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“Our vision is to chip away at some of the issues with vacant and abandoned properties and declining real estate values that continue to be a significant problem in the West End,” she said.
The strategy also calls for working aggressively to clear the property’s title to then buy “as many contiguous or clustered properties as possible on a particular block” that will be strategically sold and will facilitate development “in keeping with the character of the existing neighborhood.”
OneWest has already met with city officials and staff at the University of Louisville’s Department of Urban Affairs to begin mapping priority locations for a purchasing plan.
While Fischer’s office and OneWest are touting the idea as a strategy to stimulate redevelopment and raise home values, the public-private partnership isn’t without its skeptics.
Councilwoman Jessica Green, whose district includes parts of western Louisville, said the Fischer administration is overlooking grassroots leaders and organizations such as the Louisville Urban League, Louisville Central Community Centers Inc., and the Jesus And A Job program, which she said have a capability to undertake this and other causes.
“There are organizations in west Louisville that are for us and by us that have been on the ground in our community doing the heavy lifting for years,” said Green, D-1st District.
Green’s office is reaching out to other groups in hopes they will submit alternative plans for the $250,000. She said unlike longstanding groups such as The Healing Place or Volunteers of America, which are also slated to receive part of the $10 million surplus under the mayor’s plan, OneWest is a relatively new group that doesn’t have a proven track record among residents.
OneWest was born out of the Leadership Louisville Center’s 2014 Bingham Fellows class. Its 26-member board of directors include representatives of banks, corporations and area foundations as well as 10 different western Louisville residents and business owners.
“In comparison, it’s apples to asparagus,” she said. “I’m not pleased at all.”
Recktenwald said the idea to use some of the surplus for buying the liens was broached by the mayor’s office, which has ties to OneWest. Fischer’s economic development chief, Mary Ellen Wiederwohl, sits on the group’s board and the group’s former director, Jean Porter, now works in the administration’s communications office.
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Jeana Dunlap, director of the city’s vacant and abandoned property’s administration, said there has never been an effort to stop the tax lien trade in Louisville involving the city, community and private investors. Eliminating those outsiders from the equation and having local leaders directly overseeing the process is key to lowering the number of deserted properties, she said.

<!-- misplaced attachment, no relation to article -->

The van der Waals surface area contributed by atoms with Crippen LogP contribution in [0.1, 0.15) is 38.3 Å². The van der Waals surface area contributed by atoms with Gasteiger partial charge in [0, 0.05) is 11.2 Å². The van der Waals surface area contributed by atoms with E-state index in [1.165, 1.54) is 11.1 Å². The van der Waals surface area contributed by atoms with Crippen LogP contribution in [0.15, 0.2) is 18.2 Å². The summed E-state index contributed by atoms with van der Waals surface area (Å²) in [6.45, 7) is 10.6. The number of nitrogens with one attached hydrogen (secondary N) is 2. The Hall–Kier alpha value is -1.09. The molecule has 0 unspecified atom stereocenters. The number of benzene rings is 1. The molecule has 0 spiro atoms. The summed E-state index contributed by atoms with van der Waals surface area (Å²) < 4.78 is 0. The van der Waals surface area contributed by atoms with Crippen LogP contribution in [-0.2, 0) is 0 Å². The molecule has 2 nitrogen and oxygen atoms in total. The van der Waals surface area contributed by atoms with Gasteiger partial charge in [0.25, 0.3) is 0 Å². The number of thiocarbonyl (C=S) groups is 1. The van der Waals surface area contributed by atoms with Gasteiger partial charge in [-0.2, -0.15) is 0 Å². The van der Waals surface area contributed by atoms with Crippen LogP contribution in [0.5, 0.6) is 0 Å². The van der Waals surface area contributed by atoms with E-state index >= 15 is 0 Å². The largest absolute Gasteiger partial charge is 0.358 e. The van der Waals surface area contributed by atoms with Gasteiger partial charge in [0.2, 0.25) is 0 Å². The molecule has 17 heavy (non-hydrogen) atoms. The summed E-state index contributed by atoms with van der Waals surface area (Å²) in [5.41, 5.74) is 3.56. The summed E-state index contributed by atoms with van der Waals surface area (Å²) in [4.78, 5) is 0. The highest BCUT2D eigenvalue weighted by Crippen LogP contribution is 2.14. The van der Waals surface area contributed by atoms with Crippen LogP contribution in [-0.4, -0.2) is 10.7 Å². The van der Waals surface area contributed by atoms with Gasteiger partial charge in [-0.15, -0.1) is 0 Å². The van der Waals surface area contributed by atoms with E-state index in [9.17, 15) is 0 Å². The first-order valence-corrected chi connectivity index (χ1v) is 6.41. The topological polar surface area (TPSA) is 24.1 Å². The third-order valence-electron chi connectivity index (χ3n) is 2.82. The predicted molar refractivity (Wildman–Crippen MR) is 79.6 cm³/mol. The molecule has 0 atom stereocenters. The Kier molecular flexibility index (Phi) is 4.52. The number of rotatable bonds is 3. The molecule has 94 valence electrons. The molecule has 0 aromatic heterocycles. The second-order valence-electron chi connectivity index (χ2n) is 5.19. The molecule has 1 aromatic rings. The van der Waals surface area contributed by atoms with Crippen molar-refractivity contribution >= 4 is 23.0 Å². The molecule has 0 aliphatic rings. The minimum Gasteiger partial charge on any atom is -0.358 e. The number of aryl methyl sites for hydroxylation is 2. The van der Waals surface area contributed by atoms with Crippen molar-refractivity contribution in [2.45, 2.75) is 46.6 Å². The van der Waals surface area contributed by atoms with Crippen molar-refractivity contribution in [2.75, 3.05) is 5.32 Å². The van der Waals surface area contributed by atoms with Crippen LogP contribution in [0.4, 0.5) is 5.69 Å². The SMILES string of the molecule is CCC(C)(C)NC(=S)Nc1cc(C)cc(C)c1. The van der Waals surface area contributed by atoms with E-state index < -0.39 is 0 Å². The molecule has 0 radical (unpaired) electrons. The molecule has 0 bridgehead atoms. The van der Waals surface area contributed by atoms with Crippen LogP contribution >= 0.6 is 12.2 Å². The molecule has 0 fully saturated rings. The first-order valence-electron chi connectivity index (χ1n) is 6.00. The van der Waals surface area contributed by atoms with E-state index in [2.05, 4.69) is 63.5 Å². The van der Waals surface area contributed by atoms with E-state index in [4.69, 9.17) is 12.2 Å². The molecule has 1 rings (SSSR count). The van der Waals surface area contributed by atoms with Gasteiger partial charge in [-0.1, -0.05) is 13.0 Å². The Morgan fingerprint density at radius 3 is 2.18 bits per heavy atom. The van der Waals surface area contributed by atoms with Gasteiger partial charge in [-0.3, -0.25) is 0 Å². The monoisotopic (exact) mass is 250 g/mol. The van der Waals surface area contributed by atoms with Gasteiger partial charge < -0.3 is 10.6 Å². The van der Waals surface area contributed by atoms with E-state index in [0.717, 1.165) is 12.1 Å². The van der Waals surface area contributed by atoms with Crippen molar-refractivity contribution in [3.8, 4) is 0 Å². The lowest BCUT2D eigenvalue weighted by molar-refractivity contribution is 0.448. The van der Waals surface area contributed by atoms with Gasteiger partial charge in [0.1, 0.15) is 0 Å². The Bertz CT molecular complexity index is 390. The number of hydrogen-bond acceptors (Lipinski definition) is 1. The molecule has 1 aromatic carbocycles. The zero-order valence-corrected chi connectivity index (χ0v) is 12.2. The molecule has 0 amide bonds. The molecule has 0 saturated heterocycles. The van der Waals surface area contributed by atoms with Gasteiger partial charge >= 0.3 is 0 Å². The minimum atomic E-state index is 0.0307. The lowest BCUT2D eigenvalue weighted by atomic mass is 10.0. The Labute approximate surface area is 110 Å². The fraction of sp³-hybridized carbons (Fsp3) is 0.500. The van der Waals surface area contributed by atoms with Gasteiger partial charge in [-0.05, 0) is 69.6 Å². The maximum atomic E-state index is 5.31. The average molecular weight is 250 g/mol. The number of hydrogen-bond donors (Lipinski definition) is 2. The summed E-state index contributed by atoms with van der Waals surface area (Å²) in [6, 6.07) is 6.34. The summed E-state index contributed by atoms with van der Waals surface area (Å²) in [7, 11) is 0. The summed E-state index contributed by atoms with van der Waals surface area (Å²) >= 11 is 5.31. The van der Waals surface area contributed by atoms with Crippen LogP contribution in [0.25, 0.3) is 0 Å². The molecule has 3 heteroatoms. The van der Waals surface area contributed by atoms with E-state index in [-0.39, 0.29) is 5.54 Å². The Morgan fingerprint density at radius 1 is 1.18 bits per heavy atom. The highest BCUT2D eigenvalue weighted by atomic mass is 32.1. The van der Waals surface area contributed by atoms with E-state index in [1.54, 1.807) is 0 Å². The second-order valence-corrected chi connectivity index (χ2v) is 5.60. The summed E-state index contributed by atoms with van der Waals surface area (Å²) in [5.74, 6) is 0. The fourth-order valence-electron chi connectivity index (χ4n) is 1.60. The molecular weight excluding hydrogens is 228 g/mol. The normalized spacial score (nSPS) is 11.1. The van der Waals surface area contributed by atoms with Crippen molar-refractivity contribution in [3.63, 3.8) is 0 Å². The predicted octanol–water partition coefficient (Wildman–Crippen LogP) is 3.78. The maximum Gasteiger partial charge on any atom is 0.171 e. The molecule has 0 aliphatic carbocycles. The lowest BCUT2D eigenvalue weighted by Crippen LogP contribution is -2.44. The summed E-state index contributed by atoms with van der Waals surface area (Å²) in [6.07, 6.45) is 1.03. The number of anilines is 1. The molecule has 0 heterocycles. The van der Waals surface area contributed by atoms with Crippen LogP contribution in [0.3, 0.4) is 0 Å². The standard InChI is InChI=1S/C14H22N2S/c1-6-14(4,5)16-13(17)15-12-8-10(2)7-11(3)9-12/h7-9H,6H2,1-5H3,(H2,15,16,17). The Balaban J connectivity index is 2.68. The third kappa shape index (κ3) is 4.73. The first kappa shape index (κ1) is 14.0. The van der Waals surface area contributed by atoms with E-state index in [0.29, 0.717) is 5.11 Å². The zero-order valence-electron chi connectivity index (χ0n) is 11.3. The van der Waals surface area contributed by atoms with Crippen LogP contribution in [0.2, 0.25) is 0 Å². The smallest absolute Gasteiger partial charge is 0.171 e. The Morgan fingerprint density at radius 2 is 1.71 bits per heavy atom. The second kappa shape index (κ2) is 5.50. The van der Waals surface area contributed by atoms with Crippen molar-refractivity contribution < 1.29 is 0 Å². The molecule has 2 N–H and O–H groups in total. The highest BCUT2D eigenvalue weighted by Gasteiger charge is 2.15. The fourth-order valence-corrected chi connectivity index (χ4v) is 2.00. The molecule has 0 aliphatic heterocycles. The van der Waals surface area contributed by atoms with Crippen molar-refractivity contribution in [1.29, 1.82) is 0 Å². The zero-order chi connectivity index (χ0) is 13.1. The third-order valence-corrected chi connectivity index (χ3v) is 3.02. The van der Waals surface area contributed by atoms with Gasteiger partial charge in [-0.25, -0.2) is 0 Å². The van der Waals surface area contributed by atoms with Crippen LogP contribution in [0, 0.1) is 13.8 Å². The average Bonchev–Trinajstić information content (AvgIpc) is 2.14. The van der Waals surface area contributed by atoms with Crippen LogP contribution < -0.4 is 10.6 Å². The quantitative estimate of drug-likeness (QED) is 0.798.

“Four years back, people were talking about how do we get the predatory purchasers out of the way and find better ways to have community collaboration,” Dunlap said. “Just because OneWest has never done it, that’s not a reason they shouldn’t be doing it.”
Haven Harrington, who is president of the Russell neighborhood association and sits on OneWest’s board, said he agrees that other West End groups should be funded better but he supports the plan aimed at stabilizing neighborhoods by keeping property owners in their homes. In terms of buying up other properties, there needs to be further discussion on what that plan would look like for current residents, he said.
“I’m guardedly optimistic that we can make positive change with those other properties,” he said. “… There are other organizations that need some of that funding as well, but I haven’t heard other West End groups where this is their focus.”
In Metro Council District 5, which encompasses most of western Louisville, there are about 1,300 vacant and abandoned properties, according to a city database. The data show Green’s district, which stretches down the southwestern spine of the Ohio River, has more than 620 unoccupied structures.
Reporter Phillip M. Bailey can be reached at (502) 582-4475 or email@example.com